Melt index: ASTM D – 1238 (Viscosity), or the measurement of the melt flow of a material, measures lot – to – lot resin uniformity precisely. This test, which provides a good indication of how the material will fl ow in the tool under typical molding conditions, is a good test for determining acceptance or rejection of materials.

It is important that resins are dry before testing, as moisture can cause variations in fl ow rate. Therefore, a moisture test should always be run prior to a melt test. If the resins are dried prior to processing, this should also be done before performing this test. This will correctly classify the material ’ s fl ow for identifi cation and aid the oduction people in understanding how the resin will process.
The test requires an extrusion plastometer (funnel – shaped device), which is a heated container with a die opening of specifi ed diameter and length that has a piston to fi t the barrel. To perform the test, resin is loaded into the funnel.

Under specifi ed conditions of temperature, piston weight, and position in the barrel, an amount of polymer is extruded during a specifi ed time period. The sample is then weighed, and the results compared with standards and previous lot melt index data for acceptance or rejection.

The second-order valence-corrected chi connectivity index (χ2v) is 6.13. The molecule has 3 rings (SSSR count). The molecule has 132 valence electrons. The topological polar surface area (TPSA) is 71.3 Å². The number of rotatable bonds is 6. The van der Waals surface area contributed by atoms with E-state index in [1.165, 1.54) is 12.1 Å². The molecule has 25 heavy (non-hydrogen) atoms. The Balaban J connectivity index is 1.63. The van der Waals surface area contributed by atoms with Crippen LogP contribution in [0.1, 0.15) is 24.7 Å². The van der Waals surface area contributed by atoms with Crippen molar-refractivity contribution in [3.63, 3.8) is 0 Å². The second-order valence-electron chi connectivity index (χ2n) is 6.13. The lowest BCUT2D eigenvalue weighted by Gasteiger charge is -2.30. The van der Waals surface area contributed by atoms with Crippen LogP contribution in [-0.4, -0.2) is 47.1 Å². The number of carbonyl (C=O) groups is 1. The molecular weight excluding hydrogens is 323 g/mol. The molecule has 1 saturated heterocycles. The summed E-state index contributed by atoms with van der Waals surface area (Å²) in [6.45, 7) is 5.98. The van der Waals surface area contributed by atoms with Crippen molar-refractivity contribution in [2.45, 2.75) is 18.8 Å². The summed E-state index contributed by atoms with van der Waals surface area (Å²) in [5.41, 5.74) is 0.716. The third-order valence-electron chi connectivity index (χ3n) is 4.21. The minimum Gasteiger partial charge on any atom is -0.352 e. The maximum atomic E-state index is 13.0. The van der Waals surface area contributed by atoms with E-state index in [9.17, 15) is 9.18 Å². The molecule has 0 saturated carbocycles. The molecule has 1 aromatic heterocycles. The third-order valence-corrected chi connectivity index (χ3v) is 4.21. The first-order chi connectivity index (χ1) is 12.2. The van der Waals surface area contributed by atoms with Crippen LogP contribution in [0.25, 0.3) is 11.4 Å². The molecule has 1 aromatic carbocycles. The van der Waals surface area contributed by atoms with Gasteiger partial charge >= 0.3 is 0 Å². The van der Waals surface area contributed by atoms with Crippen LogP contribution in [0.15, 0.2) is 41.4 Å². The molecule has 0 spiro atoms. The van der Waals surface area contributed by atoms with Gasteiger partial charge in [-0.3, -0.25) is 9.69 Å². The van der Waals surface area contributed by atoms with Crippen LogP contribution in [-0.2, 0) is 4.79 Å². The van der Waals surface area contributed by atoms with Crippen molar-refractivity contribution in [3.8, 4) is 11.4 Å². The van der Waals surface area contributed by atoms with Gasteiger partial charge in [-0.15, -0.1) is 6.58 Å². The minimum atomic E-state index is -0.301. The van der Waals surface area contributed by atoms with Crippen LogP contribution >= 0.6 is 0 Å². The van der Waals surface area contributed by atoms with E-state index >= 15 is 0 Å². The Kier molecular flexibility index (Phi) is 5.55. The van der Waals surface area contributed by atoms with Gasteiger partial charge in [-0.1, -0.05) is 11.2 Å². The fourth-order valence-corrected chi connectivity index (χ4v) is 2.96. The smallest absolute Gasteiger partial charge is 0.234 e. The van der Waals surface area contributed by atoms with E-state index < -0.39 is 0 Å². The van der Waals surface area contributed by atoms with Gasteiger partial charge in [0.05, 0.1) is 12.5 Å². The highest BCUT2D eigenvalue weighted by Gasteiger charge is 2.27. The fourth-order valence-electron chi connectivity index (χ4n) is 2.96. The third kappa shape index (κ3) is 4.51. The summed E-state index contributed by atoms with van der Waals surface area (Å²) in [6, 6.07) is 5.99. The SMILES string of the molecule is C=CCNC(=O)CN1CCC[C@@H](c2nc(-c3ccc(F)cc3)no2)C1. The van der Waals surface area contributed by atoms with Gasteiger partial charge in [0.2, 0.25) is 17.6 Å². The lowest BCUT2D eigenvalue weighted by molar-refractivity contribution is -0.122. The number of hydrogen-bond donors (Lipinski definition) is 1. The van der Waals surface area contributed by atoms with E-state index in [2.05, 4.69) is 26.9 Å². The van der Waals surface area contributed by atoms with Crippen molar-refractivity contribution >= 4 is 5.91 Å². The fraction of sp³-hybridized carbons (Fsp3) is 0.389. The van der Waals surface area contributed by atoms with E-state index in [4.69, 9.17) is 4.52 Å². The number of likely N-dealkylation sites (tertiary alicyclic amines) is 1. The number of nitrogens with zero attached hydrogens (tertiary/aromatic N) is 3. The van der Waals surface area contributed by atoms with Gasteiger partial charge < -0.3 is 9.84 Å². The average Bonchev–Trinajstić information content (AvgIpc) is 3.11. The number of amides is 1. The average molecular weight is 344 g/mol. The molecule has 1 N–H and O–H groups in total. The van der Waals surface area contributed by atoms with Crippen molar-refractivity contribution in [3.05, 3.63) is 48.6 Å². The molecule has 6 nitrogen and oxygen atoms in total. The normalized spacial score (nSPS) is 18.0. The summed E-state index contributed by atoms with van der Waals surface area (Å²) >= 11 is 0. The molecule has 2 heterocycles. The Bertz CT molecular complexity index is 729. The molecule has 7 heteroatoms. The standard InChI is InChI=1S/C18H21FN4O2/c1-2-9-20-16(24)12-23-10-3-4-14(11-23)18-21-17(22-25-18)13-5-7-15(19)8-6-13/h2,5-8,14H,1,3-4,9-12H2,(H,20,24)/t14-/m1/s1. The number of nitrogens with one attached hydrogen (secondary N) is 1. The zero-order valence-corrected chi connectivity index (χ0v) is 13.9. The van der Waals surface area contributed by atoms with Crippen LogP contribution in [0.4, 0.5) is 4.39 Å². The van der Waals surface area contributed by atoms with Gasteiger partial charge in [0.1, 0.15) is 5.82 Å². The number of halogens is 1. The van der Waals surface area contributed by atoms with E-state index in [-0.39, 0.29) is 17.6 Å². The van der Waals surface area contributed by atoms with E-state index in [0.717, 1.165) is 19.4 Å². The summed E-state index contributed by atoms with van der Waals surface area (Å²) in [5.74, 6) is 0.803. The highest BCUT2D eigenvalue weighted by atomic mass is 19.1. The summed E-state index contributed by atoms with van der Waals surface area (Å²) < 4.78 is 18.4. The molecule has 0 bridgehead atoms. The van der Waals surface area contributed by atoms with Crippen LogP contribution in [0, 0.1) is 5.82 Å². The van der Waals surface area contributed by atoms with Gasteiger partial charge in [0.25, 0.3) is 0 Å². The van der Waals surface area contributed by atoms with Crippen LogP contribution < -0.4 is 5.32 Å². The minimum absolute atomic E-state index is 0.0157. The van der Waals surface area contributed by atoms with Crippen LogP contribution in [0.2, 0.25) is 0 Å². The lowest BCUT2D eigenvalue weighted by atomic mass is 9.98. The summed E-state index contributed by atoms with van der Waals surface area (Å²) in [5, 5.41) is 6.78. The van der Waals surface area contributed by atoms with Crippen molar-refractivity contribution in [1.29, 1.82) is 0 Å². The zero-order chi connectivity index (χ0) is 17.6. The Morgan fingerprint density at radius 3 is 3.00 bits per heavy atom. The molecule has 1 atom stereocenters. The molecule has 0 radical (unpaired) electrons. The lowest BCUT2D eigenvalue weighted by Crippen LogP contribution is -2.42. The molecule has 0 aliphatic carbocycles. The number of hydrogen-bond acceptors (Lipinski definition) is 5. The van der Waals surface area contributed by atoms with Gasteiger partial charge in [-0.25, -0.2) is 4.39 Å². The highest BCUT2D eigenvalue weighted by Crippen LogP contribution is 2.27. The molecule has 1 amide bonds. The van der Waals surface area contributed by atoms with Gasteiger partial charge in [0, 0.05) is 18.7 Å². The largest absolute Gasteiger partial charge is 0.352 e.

In performing these or any other tests, at least three tests should be run to determine the slope of the data curve. Usually, fi ve samples are run from each incoming lot to determine the results and make sure the data are reliable.

Before and after each test, check that the equipment is clean and in calibration. The failure to do this can result in erroneous fl ow data. These data are useful in many ways. A minor shift up or down may not always be cause for rejection, but it will enable the production setup team to adjust processing conditions, barrel heats, screw speed,  ack pressure, and mold temperatures to produce the product required.

Another test, similar to melt index, is called the capillary rheometer test (ASTM D – 3835). It measures fl ow (viscosity), plus shear rate and shear stress on the resin. This rest is used for more viscous resins used to produce sheet, fi lm, tubing, and profi le shapes, where lot – to – lot variability could cause more and different problems for Injection Molding.

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